It is not every day that you get to uncover a legend, 1,200 years old.
The ancient city of Heracleion was believed to be the stuff of legend, much like the fabled city of Atlantis. Ancient texts told of a city of fabulous wealth. Before Alexandria was founded, Heracleion was the main port of entry for all ships coming from the Greek world. It was from here that goods flowed into and out of Egypt.
Unfortunately, Heracleion was built on shaky ground. Gradual subsidence and then violent earthquakes saw the city totally swallowed by the Mediterranean in the 8th century AD, seemingly lost to history.
That was until the year 2000, when French archaeologist Franck Goddio discovered the fabled city underwater; 6.5 km off today’s coastline in Aboukir Bay.
Now a new exhibition celebrates the incredible discovery of a city that sank beneath the waves 1200 years ago. The exhibition, ‘Osiris, Egypt’s Sunken Mysteries’, is being held in Paris until 31st January 2016. After that it is set to tour for two years around Europe, including London and Berlin.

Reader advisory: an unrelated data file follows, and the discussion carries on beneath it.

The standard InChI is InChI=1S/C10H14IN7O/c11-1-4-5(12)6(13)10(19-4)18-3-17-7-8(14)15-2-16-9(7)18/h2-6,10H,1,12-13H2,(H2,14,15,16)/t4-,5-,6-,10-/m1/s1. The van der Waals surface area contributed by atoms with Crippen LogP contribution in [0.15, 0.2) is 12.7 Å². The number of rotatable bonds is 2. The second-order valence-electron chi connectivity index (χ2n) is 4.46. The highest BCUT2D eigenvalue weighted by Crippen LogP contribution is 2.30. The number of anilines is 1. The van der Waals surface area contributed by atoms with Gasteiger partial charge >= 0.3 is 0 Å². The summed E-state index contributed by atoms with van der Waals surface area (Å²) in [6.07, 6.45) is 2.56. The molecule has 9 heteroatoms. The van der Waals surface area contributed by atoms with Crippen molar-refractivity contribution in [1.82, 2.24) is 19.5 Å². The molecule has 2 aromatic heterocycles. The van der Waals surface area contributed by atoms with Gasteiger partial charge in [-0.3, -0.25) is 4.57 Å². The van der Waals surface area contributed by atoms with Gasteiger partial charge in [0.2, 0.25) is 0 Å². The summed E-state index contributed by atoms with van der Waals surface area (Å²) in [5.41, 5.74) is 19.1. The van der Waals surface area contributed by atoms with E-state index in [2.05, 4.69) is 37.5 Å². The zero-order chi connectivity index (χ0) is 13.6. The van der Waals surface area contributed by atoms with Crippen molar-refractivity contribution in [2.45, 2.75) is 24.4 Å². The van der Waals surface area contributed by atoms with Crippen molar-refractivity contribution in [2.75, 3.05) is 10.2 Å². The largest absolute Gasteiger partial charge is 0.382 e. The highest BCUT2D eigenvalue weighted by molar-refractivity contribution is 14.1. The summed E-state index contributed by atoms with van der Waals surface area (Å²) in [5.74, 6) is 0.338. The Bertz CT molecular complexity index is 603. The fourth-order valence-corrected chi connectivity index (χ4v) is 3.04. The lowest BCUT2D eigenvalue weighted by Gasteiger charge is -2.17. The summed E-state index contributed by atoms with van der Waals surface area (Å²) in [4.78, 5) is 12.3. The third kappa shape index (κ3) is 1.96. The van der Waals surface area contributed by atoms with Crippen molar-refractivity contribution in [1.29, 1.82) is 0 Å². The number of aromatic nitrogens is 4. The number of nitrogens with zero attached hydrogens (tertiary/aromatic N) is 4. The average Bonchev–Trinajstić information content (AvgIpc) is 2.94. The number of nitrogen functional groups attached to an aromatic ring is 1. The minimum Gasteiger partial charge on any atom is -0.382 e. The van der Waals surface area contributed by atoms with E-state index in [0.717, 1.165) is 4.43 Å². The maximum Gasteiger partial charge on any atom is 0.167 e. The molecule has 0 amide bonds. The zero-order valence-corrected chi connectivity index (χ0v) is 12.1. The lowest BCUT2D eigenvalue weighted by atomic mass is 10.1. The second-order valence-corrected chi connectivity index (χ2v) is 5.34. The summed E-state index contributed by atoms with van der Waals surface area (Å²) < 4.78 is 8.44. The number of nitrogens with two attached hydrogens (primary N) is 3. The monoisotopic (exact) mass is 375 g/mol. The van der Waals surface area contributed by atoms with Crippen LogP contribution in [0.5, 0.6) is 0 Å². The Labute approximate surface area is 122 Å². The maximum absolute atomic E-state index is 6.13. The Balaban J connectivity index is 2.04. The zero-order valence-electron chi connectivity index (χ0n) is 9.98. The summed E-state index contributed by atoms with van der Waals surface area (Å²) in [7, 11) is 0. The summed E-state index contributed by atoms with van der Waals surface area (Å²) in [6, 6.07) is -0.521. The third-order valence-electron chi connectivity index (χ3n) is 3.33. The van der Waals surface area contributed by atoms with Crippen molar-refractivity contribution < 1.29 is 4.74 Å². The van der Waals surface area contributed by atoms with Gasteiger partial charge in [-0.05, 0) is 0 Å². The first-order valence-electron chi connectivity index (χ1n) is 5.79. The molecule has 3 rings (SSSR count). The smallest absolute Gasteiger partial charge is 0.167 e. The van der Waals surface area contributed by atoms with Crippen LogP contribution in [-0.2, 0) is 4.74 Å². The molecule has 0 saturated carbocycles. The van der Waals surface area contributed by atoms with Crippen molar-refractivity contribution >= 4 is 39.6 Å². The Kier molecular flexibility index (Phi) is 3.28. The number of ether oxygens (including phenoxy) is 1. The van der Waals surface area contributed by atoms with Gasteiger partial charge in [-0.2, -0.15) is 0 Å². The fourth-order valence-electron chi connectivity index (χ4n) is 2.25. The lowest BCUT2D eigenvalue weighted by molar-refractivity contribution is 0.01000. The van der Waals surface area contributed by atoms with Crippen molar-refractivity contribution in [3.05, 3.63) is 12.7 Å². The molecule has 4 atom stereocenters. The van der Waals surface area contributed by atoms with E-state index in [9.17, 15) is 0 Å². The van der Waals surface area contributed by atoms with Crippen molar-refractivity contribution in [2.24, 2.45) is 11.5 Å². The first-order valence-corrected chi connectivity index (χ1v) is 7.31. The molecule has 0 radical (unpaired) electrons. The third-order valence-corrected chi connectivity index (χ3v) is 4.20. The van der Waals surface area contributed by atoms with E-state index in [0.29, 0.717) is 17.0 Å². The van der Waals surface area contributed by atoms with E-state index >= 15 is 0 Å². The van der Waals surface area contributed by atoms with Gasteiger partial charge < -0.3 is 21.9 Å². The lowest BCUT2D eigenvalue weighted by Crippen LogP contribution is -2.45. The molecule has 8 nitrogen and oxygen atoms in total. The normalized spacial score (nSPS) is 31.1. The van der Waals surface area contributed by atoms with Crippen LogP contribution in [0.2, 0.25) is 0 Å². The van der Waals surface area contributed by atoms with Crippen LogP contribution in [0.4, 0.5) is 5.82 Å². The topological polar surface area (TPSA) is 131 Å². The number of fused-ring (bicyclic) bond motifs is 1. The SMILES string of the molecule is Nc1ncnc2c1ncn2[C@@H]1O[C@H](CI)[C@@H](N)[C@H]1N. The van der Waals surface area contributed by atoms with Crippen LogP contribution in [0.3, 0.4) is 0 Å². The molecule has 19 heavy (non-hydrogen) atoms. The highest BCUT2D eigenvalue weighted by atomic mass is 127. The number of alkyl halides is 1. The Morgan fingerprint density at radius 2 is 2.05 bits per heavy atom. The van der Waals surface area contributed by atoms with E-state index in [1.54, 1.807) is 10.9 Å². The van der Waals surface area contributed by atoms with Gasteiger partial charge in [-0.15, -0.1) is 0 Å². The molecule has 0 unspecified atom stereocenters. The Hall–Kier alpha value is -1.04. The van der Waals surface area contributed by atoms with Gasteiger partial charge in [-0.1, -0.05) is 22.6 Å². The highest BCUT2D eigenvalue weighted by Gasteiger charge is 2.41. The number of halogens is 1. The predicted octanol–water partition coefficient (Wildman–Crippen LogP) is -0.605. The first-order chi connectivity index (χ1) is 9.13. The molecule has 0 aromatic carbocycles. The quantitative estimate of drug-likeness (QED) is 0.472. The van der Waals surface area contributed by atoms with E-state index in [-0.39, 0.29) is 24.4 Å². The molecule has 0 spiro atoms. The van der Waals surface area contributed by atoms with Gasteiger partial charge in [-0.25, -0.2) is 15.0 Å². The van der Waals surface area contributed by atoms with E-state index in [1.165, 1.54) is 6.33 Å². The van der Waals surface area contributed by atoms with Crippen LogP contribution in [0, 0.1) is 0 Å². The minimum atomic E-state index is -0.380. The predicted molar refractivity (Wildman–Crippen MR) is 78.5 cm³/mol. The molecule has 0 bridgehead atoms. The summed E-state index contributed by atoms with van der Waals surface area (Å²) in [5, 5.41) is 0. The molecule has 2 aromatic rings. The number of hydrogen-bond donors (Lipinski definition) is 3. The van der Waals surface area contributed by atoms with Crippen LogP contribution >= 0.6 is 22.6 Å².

250 objects from years of underwater excavations by Franck Goddio, are included in this exhibition at the Arab World Institute. Seeing how many have only been recovered from the floor of the Mediterranean in the past few years, this is the first time the artefacts have been on display since they sunk centuries ago. Added to these are 40 artefacts from the museums in Cairo and Alexandra, some of which come out of Egypt for the first time.
A special feature in the current issue of Nile Magazine showcases some of the amazing treasures Franck Goddio has discovered on the sea bed, among the sunken ruins of Heracleion.
In the end, Heracleion did have something in common with Atlantis: their fates were both sealed as they sank beneath the waves.
Pictured is a statue of Hapi, god of the Nile, emerging from the underwater gloom. This colossal statue (over 5 metres tall), decorated the great temple of ancient Heracleion. Never before has the statue of a god of this size been discovered in Egypt, which indicates Hapi’s importancefor the Canopic branch, the largest and most important of the Nile branches at that time.
Photo by Christoph Gerigk. Copyright Franck Goddio / Hilti Foundation.